Ingenious Pursuits: Building the Scientific Revolution

Lisa Jardine, Author Nan A. Talese $35 (464p) ISBN 978-0-385-49325-3
How do periods of great intellectual energy come about? Why are major discoveries made at certain historical moments? To answer such questions, Jardine (Worldly Goods; coauthor of Hostage to Fortune, a biography of Francis Bacon, Forecasts, Apr. 26) studies the intellectual community of late-17th-century London, beautifully evoking the excitement accompanying that period's major inventions and discoveries. Jardine traces relationships among the most famous figures of the period (e.g., Sir Isaac Newton, Christopher Wren, John Locke) and links their work to a network of scientists and philosophers generated by the founding of the Royal Society in London. A portrait emerges of a community of adventurous and imaginative people interested in science for its contribution to human understanding. Jardine's central contention is that the period was characterized by so much cross-pollination between what we now call the sciences and the humanities that the distinction between the two realms we now take for granted didn't yet exist. The chapters range across a huge body of ideas, discoveries and processes, which turn out to be closely connected: mapping the elliptical orbits of comets; tracing blood circulation; importing rare and remote plants to England; founding Britain's famous museums; inventing air pumps, diving bells, spring watches. The volume's comprehensive catalogue of gizmos and brainstorms comes at the expense of historical analysis, but Jardine gives a memorable account of cultural ferment and individual genius during the scientific revolution. Illustrations. (Nov.)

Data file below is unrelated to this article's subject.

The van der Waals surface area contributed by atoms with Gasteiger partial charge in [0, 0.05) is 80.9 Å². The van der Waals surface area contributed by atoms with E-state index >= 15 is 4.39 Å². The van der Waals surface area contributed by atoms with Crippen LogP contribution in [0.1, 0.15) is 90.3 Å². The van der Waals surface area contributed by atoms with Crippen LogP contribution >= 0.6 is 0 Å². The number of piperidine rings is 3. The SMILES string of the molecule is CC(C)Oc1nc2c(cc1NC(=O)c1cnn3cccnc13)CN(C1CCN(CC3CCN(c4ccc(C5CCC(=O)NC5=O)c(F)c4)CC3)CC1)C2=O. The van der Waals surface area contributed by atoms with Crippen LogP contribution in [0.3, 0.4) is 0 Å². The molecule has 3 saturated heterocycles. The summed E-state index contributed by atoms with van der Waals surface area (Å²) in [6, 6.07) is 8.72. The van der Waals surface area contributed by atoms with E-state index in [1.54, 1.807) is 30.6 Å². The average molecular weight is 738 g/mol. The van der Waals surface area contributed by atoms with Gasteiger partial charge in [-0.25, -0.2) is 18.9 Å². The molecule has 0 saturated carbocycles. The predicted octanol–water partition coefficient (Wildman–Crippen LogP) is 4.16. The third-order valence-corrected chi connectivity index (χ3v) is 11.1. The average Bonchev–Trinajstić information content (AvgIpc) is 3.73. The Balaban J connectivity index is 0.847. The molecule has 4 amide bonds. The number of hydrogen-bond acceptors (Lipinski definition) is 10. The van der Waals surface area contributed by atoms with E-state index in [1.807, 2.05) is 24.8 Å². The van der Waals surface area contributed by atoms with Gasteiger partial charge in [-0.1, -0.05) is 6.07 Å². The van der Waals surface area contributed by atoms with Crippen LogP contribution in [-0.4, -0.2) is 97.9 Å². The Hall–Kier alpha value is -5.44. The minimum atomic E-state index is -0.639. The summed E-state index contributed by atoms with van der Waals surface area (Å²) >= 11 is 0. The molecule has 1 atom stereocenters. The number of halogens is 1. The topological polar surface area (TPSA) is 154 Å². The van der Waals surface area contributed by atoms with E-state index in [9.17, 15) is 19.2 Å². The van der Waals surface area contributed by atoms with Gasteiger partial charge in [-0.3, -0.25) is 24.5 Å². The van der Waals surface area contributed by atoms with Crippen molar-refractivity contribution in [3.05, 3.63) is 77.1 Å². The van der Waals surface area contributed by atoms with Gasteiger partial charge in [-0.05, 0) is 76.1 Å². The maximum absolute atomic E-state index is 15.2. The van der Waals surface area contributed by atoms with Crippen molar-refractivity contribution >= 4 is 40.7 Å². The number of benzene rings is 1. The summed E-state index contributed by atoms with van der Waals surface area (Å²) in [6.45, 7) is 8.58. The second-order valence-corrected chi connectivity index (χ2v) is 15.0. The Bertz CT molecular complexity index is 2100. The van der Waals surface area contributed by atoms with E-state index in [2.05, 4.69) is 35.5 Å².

Reviewed on: 11/01/1999
Release date: 11/01/1999
Genre: Nonfiction
Paperback - 464 pages - 978-0-385-72001-4
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